At a time when women outnumber men at university in most Western countries, I think it’s safe to say that lack of intelligence cannot be the reason why women still are lagging behind when it comes to occupying decision-making positions. Similarly, it’s been known for at least 30 years that more women at the top make for better results in business.
Gender quota are set. Millions, if not billions are spent on diversity and inclusion programs. And yet, so little changes. How come?
Barbara Annis of Gender Intelligence Group and Richard Nesbitt of Global Risk Institute have an interesting suggestion. In their book Results at the Top (2017), they ask: ”What if programs designed for the promotion of diversity and the advancement of women into management positions were […] never designed to achieve stated goals, but only to give a good feeling of having done something?”
It is no secret that in some male dominated fields there is little enthusiasm to let women into the privileged circle. So yes, they probably only pretend to invite women in. But report after report finds also that women do not raise their hands in great numbers for the top jobs that are advertised.
Both phenomena are two sides of one coin. It’s all about differences.
Wherever men are in the majority, whether it’s a boardroom or a football team, women are perceived to be too different to fit in. Even if there is the token woman around the table, her input is often disregarded, write Annis and Nesbitt.
MacKinsey found that only if there are at least three women on a board of 10 are they no longer seen as the outsider, and are they able to bring in a new dynamic. The female approach leads to palpable change, like out-performance in return on equity, operating results and stock price growth. More women in top management leads to better customer satisfaction and sales, because, don’t forget: 70% of household purchases are made by women. Universally, however, people are reluctant to adopt change. Board rooms or executive teams are no exception.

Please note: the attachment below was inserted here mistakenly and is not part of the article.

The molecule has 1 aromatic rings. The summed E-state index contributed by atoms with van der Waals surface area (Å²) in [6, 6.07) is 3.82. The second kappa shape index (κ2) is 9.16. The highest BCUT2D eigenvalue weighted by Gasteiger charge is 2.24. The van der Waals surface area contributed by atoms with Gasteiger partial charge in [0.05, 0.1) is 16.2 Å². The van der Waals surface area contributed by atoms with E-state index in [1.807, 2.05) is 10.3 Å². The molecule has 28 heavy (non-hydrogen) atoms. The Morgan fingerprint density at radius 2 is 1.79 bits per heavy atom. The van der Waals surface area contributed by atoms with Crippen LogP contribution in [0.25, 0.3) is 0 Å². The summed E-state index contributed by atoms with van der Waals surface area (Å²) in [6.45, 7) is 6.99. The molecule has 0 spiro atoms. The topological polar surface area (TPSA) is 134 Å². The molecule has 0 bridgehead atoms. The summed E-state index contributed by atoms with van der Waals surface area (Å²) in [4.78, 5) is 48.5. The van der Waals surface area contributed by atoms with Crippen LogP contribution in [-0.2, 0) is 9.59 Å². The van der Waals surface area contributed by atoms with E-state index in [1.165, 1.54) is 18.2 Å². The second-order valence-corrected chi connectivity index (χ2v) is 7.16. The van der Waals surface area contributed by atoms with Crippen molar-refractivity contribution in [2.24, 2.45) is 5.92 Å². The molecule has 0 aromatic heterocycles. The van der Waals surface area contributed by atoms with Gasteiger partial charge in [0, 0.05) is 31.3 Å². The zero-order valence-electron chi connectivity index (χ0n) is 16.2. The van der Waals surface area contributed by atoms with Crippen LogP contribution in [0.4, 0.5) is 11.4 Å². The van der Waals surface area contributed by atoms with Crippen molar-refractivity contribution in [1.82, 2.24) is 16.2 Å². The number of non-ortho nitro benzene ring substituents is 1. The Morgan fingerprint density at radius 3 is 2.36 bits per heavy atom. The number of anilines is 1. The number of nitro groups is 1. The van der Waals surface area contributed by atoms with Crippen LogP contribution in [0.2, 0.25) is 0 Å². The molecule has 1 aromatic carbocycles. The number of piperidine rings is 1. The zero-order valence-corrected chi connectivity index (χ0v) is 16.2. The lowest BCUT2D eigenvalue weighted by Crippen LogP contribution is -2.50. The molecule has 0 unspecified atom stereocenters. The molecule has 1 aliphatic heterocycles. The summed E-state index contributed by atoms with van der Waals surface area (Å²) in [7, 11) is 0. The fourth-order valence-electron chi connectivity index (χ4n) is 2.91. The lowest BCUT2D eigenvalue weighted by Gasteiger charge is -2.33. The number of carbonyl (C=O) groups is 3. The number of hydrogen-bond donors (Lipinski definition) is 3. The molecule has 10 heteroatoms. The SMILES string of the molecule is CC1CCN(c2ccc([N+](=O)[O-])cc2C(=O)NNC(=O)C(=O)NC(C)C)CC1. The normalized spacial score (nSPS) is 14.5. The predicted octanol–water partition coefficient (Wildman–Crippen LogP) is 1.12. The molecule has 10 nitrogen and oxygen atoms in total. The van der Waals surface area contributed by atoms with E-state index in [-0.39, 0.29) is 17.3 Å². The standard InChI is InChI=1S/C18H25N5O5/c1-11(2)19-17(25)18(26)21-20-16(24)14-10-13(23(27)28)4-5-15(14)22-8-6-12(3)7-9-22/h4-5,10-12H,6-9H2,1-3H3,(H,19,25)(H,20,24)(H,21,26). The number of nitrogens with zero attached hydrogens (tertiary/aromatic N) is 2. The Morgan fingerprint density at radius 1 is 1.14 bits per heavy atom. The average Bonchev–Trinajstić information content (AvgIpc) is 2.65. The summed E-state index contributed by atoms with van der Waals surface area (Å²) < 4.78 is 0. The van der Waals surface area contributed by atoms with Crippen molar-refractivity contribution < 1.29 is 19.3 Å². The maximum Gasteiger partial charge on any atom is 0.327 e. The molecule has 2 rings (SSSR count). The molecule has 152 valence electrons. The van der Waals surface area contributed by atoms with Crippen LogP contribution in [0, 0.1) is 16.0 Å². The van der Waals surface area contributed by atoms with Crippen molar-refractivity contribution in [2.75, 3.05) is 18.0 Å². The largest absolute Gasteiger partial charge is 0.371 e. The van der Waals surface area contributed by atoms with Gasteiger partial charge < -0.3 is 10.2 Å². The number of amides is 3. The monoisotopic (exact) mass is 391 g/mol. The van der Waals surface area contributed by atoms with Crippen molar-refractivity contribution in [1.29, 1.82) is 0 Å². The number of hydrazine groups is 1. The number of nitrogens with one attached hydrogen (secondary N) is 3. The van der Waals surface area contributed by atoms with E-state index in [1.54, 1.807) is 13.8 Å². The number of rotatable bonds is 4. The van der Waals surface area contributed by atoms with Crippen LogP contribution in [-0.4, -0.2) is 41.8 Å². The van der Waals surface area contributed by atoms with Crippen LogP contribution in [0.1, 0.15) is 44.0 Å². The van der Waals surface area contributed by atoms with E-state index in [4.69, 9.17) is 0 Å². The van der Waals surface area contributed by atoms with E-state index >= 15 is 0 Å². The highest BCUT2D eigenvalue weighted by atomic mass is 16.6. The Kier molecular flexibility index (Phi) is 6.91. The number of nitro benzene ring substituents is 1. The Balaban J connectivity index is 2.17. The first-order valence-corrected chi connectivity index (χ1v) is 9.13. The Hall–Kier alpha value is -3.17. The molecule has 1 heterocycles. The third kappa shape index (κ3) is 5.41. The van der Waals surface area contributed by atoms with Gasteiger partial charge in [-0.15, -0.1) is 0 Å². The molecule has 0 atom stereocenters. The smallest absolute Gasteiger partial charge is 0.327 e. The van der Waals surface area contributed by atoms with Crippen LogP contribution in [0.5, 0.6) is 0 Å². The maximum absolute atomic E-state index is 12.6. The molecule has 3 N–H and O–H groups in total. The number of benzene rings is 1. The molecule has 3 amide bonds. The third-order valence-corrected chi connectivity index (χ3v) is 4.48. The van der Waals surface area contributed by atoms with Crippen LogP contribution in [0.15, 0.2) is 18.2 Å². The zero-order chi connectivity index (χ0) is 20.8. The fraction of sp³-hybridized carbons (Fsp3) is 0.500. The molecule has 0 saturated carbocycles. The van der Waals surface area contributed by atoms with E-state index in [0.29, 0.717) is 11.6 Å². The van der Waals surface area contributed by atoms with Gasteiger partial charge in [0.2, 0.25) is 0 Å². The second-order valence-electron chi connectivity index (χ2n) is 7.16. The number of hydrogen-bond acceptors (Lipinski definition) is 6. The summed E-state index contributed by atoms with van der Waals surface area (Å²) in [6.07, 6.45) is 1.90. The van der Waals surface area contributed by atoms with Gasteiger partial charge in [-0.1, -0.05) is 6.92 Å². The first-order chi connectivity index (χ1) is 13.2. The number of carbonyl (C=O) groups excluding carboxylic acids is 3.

And what about the women not coming forward? Is that fear of change as well?
Many women are discouraged from climbing the ladder because they feel incompatible with the model of a successful manager as described by their company. To me, this means that we’re still trying to turn women into pseudo-men. Not much has changed in that sense from a decade ago. Back then MacKinsey found that the male ”anytime, anywhere performance model”, which requires total commitment, availability and mobility, is incompatible with what the agency called women’s ”double-burden-syndrome”. That is the combination of work and domestic responsibilities like maternity, child-rearing, organising family life, cooking, care of the elderly and more.
I would like to point out that taking care of these issues, or rather, people, is not a syndrome, but what makes our society liveable. Men often don’t want to do it, but women are ready to, and usually care about it too. If companies are serious about getting women on board they’d better take into account that these ”double-burden-things” need to be done and are important. So yes, that requires radical change in the way (top) jobs are defined, and in the common mindset.
This will already do a lot to boost women’s inner confidence and self-esteem, so they no longer hold back, but go for their potential. But, I can’t repeat it enough, something also has to change in the way women perceive themselves. Women need to let go of their reluctance to being proud of themselves, taking credit for their achievements and making themselves visible. Women need to take their rightful place, rather than wait until they’re given it.